I have three unused ex-head through hulls that I would like to glass over. The hull is solid polyester glass.

I’ve seen advice above to bevel all the way through from the outside and keep it flat on the inside, versus bevel half way from both outside and inside. Which is correct?

Also, since my hull is polyester, should I use polyester resin or can I use West System epoxy?

To fill the holes, should it be pieces of chopped strand mat flooded with resin or mixed layers of chopped strand mat and cloth or just layers of cloth?
Grind halfway, doing both sides is easier and stronger, but also more work and sometimes there is no access on the inside. For a cluster of holes this is what you must do or it becomes one big hole. The good thing is that there must be access on the inside because it’s where the seacocks were

Edit: use epoxy, not polyester. Use cloth,biax or 1708, not mat.
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Old 26-03-2020, 01:14   #12
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Re: Glassing Over Closely Spaced Through Hulls

A couple people have said to use no mat with epoxy but suggested using 1708. 1708 IS mat (and biax). It's 17oz biax with a backing layer of 8oz mat. That's where the number 17/08 comes from.

So if you are using epoxy and want to do it without mat, don't use 1708. Use straight biaxial.
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Old 26-03-2020, 07:26   #13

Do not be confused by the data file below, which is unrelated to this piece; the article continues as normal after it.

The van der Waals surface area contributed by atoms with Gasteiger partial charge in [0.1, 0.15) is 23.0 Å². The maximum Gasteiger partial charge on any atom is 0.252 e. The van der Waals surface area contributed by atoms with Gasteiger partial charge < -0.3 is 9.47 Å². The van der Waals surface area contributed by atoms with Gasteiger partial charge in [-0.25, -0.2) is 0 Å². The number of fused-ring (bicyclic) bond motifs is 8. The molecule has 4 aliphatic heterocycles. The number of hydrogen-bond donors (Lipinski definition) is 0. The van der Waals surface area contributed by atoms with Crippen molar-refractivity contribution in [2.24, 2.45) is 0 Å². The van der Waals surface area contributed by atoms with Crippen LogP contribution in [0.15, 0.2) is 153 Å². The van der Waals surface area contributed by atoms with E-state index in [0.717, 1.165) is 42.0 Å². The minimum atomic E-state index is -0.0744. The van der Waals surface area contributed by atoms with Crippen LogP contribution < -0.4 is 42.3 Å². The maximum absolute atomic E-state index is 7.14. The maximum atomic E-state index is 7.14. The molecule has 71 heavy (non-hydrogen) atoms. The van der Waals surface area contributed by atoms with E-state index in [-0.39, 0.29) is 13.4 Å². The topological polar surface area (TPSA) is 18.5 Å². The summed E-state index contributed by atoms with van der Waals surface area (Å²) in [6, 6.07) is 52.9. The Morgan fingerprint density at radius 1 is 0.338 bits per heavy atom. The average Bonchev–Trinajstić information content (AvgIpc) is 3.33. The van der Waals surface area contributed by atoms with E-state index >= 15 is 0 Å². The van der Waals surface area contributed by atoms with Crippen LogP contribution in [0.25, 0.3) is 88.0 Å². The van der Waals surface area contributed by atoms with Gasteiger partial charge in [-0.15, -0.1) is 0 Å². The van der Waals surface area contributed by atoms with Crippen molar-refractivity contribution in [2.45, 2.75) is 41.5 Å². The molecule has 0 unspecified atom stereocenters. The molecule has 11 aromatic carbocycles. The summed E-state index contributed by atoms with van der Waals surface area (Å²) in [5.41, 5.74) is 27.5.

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Re: Glassing Over Closely Spaced Through Hulls

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Originally Posted by Chotu View Post
A couple people have said to use no mat with epoxy but suggested using 1708. 1708 IS mat (and biax). It's 17oz biax with a backing layer of 8oz mat. That's where the number 17/08 comes from.

So if you are using epoxy and want to do it without mat, don't use 1708. Use straight biaxial.
Sorry, that is not the best advice. The reason for not using mat is that the fibers are held together by a binder that is dissolved by polyester but not by epoxy. The 1708 fabric has a mat layer but is stitched instead of using a binder and is perfect for use with epoxy. The matt layer is beneficial for adapting to small surface imperfections so 1708 is preferred over straight biax for this application.
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Old 26-03-2020, 09:55   #14
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Re: Glassing Over Closely Spaced Through Hulls

I save plugs from cutouts previously added.
Some shaping,maybe required.
Add 2 together to get the thickness needed, grind away any gelcoat on them and glass into the holes.
Fair the area, w filler.
Glass over. Barrier coat over the open FRP. In the area.
Done deal!
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Old 26-03-2020, 10:47   #15
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Re: Glassing Over Closely Spaced Through Hulls

I've done precisely that...gelcoated discs glued into same gelcoated holes (area), with reinforcement on the back. But that was on an internal pan or whatnot, and for cosmetic reasons. But I don't think I would do that on the hull or a structural member. Perhaps if the hull thickness were close to the hole diameter, but that's not likely.